Therapeutic Relationships with Offenders: An Introduction to the Psychodynamics of Forensic Mental Health Nursing

Melanie Jordan (School of Sociology and Social Policy, The University of Nottingham, Nottingham, UK)

The British Journal of Forensic Practice

ISSN: 1463-6646

Article publication date: 16 August 2011



Jordan, M. (2011), "Therapeutic Relationships with Offenders: An Introduction to the Psychodynamics of Forensic Mental Health Nursing", The British Journal of Forensic Practice, Vol. 13 No. 3, pp. 213-214.



Emerald Group Publishing Limited

Copyright © 2011, Emerald Group Publishing Limited

Therapeutic Relationships with Offenders: An Introduction to the Psychodynamics of Forensic Mental Health Nursing (2009), represents part of a series, Forensic Focus, that is edited by Dr Gwen Adshead; this series presents clinical and theoretical debates associated with forensic psychotherapy, and also embraces various related disciplines (e.g. law, philosophy and language). Aiyegbusi and Clarke‐Moore's edited text comprises 16 themed chapters compiled by doctors, nurses and service managers/users from across the UK. Topics covered include (but are not limited to): working relationships between professional and user; adolescents in receipt of criminal justice system intervention; secure nursing care for women; balancing care and custody; comprehension of patients' communication of illness; institutional settings and therapeutic communities;, etc. Each chapter commences with a concise and useful introduction that permits the reader to assess the chapter's worth against their requirements.

Aiyegbusi's introductory chapter provides an overview of the book, including chapter summaries. To summarise: the text is intended to guide forensic mental health nurses in their relational task and their provision of containing yet therapeutic relationships with forensic patients, and to explore both the emotional impact of their work and the underpinnings of forensic patients' presentations (all in a manner that is specifically accessible to nurses); the nurse‐patient relationship is central to the purpose of the book. The text, as a whole, applies a psychodynamic approach to clinical interactions and therapeutic action: “the key is in understanding the difference between action that perpetuates the patient's difficulties and action that supports the patient to discontinue damaging patterns of relating” (p. 10). Aiyegbusi hoped that the book would inspire forensic mental health nurses to “to open up an avenue of therapeutic endeavour informed by an awareness of (the aforementioned) unconscious processes” (p. 10, square brackets not in original); fortunately, the subsequent chapters do serve to enthuse and educate concerning these powerful, yet intangible, interactions in clinical relationships and settings.

Such a short book review cannot evaluate all 16 chapters. Therefore, only one of the edited chapters shall be considered in detail here. Bose's chapter, “Containment and the structured day”, utilises the work of Bion, Klein, and Freud, plus the author's own clinical experience, to examine the provision of a timetabled existence for inpatients. A dynamic daily programme of structured activities is regarded as positive for myriad reasons. Bion's theory of psychological containment is central to the chapter. The forensic patient‐nursing staff relationship dynamic is debated and related back to patients' childhood experiences (often traumas) and relations with their mothers. It is accurately recognised that the creation of working and beneficial therapeutic relationships between patient and clinician are essential to any area of mental healthcare. The concise literature review that overviews the ideas of Klein and Bion is effective, and the argument constructed is compelling. The chapter highlights that a patient often seeks from their nurse the following attributes: sensitivity, understanding, empathy, thoughtfulness, but also consistency of presence and practice. The complications posed by potential/actual risk and security are included sensitively in the discussion; the challenging treatment versus security balance is addressed. An inpatient setting that promotes clearly defined set meal times, medication slots, timetabled group activities, obvious free time, a clear demarcation to the end of the day, etc. is supported. The nature of institutionalisation and a highly structured regime is tackled. The chapter does evaluate possible critiques of the containment and a structured day approach and potential problematic consequences of providing this form of therapeutic milieu. However, it is argued that the value of the structured day and this style of therapeutic relationship provides safe, boundaried and non‐chaotic healthcare environments for patients and staff. The demonstrated written dissemination skills of the author are both appropriate and good. Furthermore, the way in which the author, Bose, weaves in her prior nursing experience and expertise is honest and frank, but also highly apt and useful; the two case examples support the chapter well. This important and thought‐provoking chapter is a pleasure to both read and reflect upon.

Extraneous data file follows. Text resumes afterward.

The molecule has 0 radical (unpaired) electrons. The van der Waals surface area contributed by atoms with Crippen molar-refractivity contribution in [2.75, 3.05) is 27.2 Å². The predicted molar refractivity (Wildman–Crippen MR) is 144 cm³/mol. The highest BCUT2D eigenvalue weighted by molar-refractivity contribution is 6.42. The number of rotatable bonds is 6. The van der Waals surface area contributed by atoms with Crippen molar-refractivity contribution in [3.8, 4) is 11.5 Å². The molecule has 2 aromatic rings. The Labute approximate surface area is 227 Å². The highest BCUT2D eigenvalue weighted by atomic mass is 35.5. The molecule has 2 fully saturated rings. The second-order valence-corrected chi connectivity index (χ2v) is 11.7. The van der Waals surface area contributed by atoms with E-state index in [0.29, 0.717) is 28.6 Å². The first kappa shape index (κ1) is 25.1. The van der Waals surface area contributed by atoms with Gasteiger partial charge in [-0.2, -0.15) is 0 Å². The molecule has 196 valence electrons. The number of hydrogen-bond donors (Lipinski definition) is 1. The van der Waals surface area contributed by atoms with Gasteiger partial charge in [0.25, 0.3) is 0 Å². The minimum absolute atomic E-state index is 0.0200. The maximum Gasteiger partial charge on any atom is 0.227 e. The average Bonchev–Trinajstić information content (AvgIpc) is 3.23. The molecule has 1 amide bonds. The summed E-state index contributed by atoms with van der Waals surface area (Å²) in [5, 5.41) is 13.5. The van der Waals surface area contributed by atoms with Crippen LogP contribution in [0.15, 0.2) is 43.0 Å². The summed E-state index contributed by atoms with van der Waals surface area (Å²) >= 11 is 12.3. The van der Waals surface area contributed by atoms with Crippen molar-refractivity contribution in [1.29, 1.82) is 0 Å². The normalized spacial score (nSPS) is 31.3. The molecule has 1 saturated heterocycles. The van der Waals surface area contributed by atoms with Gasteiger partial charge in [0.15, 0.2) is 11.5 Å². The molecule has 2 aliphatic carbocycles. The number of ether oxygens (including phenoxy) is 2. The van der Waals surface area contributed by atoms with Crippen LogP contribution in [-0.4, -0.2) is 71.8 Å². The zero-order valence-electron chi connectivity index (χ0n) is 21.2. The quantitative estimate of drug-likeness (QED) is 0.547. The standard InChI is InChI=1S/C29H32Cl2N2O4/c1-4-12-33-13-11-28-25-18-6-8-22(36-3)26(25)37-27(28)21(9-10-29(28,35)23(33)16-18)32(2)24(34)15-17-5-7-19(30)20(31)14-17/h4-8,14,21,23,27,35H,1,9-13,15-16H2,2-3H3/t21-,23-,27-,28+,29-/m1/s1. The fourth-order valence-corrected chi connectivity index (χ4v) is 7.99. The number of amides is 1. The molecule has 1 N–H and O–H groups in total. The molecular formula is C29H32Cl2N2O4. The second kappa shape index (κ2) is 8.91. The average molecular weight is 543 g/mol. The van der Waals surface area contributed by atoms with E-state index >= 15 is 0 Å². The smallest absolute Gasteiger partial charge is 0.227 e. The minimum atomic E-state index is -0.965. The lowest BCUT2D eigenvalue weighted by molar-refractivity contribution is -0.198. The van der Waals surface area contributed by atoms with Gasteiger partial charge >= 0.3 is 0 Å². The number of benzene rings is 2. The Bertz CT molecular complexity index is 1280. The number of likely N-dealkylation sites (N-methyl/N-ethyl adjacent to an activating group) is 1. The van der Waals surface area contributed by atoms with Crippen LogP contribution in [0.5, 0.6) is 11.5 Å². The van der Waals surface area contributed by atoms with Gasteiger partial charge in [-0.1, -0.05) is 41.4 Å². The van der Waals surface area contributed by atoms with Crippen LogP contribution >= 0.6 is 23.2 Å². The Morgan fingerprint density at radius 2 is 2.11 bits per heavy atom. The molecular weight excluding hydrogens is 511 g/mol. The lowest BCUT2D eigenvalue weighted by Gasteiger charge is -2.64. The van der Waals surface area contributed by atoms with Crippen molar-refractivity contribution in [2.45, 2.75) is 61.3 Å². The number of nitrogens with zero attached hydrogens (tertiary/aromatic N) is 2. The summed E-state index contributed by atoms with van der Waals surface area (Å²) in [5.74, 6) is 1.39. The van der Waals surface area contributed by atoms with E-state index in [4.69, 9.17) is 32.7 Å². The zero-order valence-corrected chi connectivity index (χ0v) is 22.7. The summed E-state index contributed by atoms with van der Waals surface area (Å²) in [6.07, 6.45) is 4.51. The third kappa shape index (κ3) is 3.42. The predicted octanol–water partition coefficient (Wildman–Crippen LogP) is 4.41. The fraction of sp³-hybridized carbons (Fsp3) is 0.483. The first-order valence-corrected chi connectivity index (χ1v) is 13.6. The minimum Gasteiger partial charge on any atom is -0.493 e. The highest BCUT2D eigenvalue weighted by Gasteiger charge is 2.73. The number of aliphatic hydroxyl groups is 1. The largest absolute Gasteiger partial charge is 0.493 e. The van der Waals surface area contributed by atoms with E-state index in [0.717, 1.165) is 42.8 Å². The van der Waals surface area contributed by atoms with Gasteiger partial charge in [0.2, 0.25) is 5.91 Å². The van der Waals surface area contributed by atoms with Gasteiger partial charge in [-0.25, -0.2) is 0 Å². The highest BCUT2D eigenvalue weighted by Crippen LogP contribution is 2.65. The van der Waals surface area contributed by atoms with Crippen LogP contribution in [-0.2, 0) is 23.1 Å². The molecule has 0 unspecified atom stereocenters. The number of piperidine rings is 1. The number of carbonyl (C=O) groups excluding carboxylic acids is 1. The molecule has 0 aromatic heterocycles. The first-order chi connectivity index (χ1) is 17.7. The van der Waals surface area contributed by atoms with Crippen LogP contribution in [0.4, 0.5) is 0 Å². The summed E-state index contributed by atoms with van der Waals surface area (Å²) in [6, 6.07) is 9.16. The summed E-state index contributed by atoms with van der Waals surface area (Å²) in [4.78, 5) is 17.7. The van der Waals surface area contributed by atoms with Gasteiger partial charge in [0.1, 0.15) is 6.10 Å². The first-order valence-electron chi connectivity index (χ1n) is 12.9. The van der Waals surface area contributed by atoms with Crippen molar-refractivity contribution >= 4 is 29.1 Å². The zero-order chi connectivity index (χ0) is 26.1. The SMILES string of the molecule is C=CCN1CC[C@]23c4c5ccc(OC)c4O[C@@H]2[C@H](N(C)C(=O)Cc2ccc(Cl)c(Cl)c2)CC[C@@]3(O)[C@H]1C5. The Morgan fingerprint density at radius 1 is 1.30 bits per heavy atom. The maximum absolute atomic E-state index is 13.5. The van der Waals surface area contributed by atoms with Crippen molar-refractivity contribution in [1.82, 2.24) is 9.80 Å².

Overall, the book serves as an excellent, and captivating, introduction to the psychodynamics of forensic mental health nursing. The text could be utilised for teaching purposes, but is also worthwhile reading for qualified clinicians who work with offenders. Furthermore, the book may also be useful for academics, such as medical sociologists and/or social scientists with a bent for health communication research. To conclude, this tome represents a welcome and valuable addition to the field.

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